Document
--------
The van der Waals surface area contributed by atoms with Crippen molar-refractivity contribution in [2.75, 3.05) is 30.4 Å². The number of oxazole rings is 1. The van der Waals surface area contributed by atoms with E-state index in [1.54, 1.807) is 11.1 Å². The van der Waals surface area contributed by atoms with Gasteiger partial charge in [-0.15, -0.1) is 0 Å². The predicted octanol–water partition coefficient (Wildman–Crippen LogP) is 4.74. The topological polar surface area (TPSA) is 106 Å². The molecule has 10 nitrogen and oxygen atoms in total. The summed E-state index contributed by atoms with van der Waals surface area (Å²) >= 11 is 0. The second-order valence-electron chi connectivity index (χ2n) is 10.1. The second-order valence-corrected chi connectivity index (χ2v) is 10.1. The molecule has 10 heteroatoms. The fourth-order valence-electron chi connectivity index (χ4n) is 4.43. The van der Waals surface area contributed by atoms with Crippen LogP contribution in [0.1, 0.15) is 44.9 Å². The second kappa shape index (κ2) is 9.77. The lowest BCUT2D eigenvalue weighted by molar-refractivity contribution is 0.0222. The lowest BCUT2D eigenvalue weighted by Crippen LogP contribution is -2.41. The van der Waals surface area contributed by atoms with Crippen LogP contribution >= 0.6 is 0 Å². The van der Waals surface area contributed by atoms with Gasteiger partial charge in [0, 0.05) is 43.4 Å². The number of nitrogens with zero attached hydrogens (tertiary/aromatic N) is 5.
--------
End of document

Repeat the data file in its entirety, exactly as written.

The van der Waals surface area contributed by atoms with Crippen molar-refractivity contribution in [2.75, 3.05) is 30.4 Å². The number of oxazole rings is 1. The van der Waals surface area contributed by atoms with E-state index in [1.54, 1.807) is 11.1 Å². The van der Waals surface area contributed by atoms with Gasteiger partial charge in [-0.15, -0.1) is 0 Å². The predicted octanol–water partition coefficient (Wildman–Crippen LogP) is 4.74. The topological polar surface area (TPSA) is 106 Å². The molecule has 10 nitrogen and oxygen atoms in total. The summed E-state index contributed by atoms with van der Waals surface area (Å²) >= 11 is 0. The second-order valence-electron chi connectivity index (χ2n) is 10.1. The second-order valence-corrected chi connectivity index (χ2v) is 10.1. The molecule has 10 heteroatoms. The fourth-order valence-electron chi connectivity index (χ4n) is 4.43. The van der Waals surface area contributed by atoms with Crippen LogP contribution in [0.1, 0.15) is 44.9 Å². The second kappa shape index (κ2) is 9.77. The lowest BCUT2D eigenvalue weighted by molar-refractivity contribution is 0.0222. The lowest BCUT2D eigenvalue weighted by Crippen LogP contribution is -2.41. The van der Waals surface area contributed by atoms with Crippen LogP contribution >= 0.6 is 0 Å². The van der Waals surface area contributed by atoms with Gasteiger partial charge in [0, 0.05) is 43.4 Å². The number of nitrogens with zero attached hydrogens (tertiary/aromatic N) is 5.